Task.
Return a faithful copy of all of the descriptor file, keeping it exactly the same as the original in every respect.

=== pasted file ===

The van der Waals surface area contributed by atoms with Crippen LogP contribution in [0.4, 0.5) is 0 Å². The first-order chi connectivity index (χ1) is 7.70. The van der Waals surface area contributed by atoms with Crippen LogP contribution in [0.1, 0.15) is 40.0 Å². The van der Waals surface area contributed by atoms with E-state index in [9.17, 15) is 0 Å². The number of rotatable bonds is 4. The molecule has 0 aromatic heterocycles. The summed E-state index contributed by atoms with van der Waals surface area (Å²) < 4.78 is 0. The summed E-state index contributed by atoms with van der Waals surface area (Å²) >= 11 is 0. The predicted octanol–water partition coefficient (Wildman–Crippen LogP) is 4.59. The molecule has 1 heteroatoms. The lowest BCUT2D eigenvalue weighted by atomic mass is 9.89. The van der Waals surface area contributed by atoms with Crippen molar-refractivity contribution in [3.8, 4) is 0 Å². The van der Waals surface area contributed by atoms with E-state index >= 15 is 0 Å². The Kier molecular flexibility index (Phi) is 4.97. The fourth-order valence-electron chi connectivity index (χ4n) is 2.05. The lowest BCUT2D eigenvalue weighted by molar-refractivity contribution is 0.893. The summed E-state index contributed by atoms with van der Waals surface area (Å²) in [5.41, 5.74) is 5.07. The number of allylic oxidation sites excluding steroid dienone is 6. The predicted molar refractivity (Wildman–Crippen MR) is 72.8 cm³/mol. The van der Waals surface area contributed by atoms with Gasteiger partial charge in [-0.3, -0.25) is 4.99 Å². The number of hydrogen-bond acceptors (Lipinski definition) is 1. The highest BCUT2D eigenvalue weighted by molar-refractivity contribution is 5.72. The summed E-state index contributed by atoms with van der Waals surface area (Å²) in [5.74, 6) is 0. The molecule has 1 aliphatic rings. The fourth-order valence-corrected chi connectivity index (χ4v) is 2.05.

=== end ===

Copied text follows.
The van der Waals surface area contributed by atoms with Crippen LogP contribution in [0.4, 0.5) is 0 Å². The first-order chi connectivity index (χ1) is 7.70. The van der Waals surface area contributed by atoms with Crippen LogP contribution in [0.1, 0.15) is 40.0 Å². The van der Waals surface area contributed by atoms with E-state index in [9.17, 15) is 0 Å². The number of rotatable bonds is 4. The molecule has 0 aromatic heterocycles. The summed E-state index contributed by atoms with van der Waals surface area (Å²) < 4.78 is 0. The summed E-state index contributed by atoms with van der Waals surface area (Å²) >= 11 is 0. The predicted octanol–water partition coefficient (Wildman–Crippen LogP) is 4.59. The molecule has 1 heteroatoms. The lowest BCUT2D eigenvalue weighted by atomic mass is 9.89. The van der Waals surface area contributed by atoms with Crippen molar-refractivity contribution in [3.8, 4) is 0 Å². The van der Waals surface area contributed by atoms with E-state index >= 15 is 0 Å². The Kier molecular flexibility index (Phi) is 4.97. The fourth-order valence-electron chi connectivity index (χ4n) is 2.05. The lowest BCUT2D eigenvalue weighted by molar-refractivity contribution is 0.893. The summed E-state index contributed by atoms with van der Waals surface area (Å²) in [5.41, 5.74) is 5.07. The number of allylic oxidation sites excluding steroid dienone is 6. The predicted molar refractivity (Wildman–Crippen MR) is 72.8 cm³/mol. The van der Waals surface area contributed by atoms with Gasteiger partial charge in [-0.3, -0.25) is 4.99 Å². The number of hydrogen-bond acceptors (Lipinski definition) is 1. The highest BCUT2D eigenvalue weighted by molar-refractivity contribution is 5.72. The summed E-state index contributed by atoms with van der Waals surface area (Å²) in [5.74, 6) is 0. The molecule has 1 aliphatic rings. The fourth-order valence-corrected chi connectivity index (χ4v) is 2.05.